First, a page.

She could live another 15 years out here. She could see another 5,000 sunrises, another 5,000 sunsets. Be aware of the turning of this Earth another 10,000 times.
It sounds like a lot but you’ve already lived that long and it was nothing. It was rising from bed.
You don’t know what to do with yourself. You want soap. You want clean hands to touch the foal later.
Next to the stream, so the water is in reach, you set up two flat rocks. One larger than the other.
With your spoon, you dig up a dozen small plants and their roots. Some roots are woody, some waxy, some don’t look big enough to sustain the blossoms above.
You smash them between the rocks and throw water on them and smash them again to see if anything lathers.
Okay, maybe you don’t know much about soap. Maybe you just wasted an hour. Maybe your hands are dirtier than when you started.
Maybe you’ll discover that one of the roots burst into stars. One into a hundred white worms.
The bird spirit appears and you tell her about the coming foal. She knows but she likes your excitement.
You tell her how your heart is feeling better. How you’ve been thinking about the foal for hours and usually thinking that much about a child would ruin you, but no, here you are covered in dirt and full of purpose.
She doesn’t understand your heart. How it is you and yet only a partner in the functioning of your living body. How you seem to become uncoupled in moments of urgency. How it betrays you. How it’s begun to silver, still beating in you.
She touches your chest with her tongue and you jump.
When she touches you there again, you’re able to stay still.
Should you be preparing for the worst? Dig a grave the size of the foal? Dig a grave the size of the horse?
Would their ghosts follow you too? Could you stand it?
You shake your head. You kneel at the stream and splash water on your face. Your pants get wet in the mud where your knees fall.
The dark spots call attention to the discreteness of your body. Must everything?
You think of the horse. Even knowing she is two horses right now, she looks more whole than you do.
You remember sitting up with a pregnant rabbit when it was clear she was about to give birth.
All at once she began tearing the fur from her chest and belly. She was noisy and you were scared for her.
She birthed many rabbits that night into that soft nest of herself, and all survived.
Yes, the bunnies did well, but remember the ducklings?
One had trouble getting out of her shell, and as you helped off that last stuck piece, she began to bleed.
And then you had that wet, bleeding duckling in the palm of your hand. You held her under the heat lamp for hours and then she was fine. Clearly the runt, but fine.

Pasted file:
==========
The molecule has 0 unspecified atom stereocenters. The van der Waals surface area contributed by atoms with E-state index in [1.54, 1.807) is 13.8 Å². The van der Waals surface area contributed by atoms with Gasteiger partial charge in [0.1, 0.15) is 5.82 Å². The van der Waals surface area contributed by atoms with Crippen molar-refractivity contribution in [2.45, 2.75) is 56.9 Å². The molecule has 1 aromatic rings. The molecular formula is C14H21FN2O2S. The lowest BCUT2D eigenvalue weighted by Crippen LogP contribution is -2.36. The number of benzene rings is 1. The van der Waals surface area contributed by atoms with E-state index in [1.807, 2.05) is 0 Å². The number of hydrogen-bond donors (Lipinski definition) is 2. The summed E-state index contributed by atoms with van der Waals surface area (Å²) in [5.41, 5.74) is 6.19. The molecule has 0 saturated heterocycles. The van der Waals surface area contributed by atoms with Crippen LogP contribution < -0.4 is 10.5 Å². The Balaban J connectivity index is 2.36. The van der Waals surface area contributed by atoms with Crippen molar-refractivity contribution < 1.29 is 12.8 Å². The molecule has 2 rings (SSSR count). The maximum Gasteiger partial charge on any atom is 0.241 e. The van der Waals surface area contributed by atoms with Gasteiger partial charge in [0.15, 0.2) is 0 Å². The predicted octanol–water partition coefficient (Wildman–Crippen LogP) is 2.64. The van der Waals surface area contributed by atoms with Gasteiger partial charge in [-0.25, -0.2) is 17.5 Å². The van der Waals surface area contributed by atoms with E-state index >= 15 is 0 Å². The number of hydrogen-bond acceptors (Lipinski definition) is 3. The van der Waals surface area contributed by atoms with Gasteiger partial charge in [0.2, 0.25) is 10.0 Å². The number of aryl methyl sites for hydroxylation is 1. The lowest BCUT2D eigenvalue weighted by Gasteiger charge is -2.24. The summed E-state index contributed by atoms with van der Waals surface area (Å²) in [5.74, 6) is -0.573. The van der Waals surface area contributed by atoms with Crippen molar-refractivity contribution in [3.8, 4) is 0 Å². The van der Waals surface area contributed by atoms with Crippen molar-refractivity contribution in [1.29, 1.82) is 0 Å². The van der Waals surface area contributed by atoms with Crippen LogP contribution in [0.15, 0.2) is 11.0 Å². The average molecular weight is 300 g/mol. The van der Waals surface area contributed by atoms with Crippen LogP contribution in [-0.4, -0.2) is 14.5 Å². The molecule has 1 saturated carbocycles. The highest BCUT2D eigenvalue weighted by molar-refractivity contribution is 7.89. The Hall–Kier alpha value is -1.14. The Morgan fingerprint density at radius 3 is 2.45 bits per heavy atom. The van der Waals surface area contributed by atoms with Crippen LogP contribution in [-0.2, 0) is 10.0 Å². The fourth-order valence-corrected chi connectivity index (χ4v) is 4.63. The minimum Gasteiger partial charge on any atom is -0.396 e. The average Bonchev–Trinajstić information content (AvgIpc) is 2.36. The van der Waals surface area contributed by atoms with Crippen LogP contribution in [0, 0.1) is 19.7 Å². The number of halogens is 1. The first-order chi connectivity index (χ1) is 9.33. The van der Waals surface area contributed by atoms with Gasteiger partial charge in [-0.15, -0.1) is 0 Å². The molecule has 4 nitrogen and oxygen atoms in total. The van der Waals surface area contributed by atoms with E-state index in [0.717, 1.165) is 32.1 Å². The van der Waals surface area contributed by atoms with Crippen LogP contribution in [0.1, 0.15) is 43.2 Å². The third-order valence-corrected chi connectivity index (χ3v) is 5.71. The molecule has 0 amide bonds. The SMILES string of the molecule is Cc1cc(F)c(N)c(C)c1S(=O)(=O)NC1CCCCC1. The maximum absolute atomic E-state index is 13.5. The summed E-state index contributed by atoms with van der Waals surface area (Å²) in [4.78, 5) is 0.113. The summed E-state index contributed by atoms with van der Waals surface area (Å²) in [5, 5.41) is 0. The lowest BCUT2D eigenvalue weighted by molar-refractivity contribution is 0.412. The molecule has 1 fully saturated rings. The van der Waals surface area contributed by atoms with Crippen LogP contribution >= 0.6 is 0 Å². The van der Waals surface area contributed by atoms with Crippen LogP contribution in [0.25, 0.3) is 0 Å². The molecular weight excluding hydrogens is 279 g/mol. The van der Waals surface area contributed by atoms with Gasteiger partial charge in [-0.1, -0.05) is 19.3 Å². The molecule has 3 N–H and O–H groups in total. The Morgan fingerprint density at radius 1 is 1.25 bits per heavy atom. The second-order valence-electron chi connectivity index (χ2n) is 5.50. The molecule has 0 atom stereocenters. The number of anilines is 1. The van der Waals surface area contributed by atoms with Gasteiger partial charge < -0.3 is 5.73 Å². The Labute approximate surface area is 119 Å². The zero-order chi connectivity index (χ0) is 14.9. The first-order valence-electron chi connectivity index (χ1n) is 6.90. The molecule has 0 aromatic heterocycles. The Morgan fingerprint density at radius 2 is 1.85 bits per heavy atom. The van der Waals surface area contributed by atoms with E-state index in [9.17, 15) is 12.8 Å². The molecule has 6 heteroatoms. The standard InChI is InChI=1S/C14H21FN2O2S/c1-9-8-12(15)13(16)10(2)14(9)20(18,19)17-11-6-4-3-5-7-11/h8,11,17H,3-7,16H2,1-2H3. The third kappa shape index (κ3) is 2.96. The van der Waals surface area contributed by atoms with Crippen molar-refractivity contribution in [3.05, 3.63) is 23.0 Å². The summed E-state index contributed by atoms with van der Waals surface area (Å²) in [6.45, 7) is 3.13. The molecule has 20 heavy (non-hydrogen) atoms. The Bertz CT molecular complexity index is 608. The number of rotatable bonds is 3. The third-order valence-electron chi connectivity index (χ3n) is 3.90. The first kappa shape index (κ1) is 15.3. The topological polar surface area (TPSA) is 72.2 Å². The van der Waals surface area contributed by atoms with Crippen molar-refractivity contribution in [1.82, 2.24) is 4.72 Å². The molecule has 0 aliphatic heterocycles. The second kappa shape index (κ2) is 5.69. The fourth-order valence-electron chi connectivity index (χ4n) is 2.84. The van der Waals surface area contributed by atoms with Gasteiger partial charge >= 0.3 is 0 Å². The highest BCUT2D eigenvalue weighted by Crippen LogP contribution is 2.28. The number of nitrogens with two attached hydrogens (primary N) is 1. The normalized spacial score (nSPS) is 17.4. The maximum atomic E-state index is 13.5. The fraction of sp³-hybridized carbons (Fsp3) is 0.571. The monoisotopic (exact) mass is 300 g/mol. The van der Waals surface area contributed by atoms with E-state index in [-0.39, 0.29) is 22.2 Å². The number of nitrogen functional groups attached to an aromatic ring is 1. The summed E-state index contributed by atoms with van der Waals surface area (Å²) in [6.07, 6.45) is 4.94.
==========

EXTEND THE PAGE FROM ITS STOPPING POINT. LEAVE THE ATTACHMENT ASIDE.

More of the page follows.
Only later you heard the whole group was moved to a farm and she died. Or was killed.
You can just imagine how she stood out in the group. And though all ducks seem easy to kill, more so the weaker one.
You could not bring yourself to think that was the life appropriate to her. Her time matching the shortcomings of the body.
But the horse is not a duck. The foal will never be held. The body will reek of strength. And you should take comfort where you can.
Everything will go well. Today is an amazing day to be born! The spring is amazing! The wind and grass and trees! The animals twittering!
Today the foal will continue this misplaced lineage. Not wild horse but descendant of the feral Spanish horses brought here hundreds of years ago.
And then escaped? Owners killed? Owners sick and died? Owners tricked and stolen from in the night?
Owners feeling bad in the face of so much land? Slapping hindquarters and yelling, Gid-yap! Except in Spanish. Not the slurred cowboy you imagine.
If not dead, someone woke and said, Donde estan los caballos? Or, Donde esta mi caballo?
You have caught yourself in the past hours referring to the horse as your own. My horse this … My horse that …
But she is not yours and you would do well to remember that.
If the horse were still in Spain, she would be in a stable and men and women and children would situate themselves above her, one leg against this side, one leg against the other.
They would measure her and describe her size in metrics. They would watch for her breath in her flank, so far back in the body. They would be there for her when she foals.
She would have heard of bulls, castanets, and flamenco dancing, and maybe she would have been taken to run on beaches of the Atlantic. An ocean you too have run along.
You think you will tell the foal every story you know of her rich Spanish history. Then you change your mind.
You can’t imagine one more animal looking at these woods, full of the glory of the sun, and thinking they do not belong.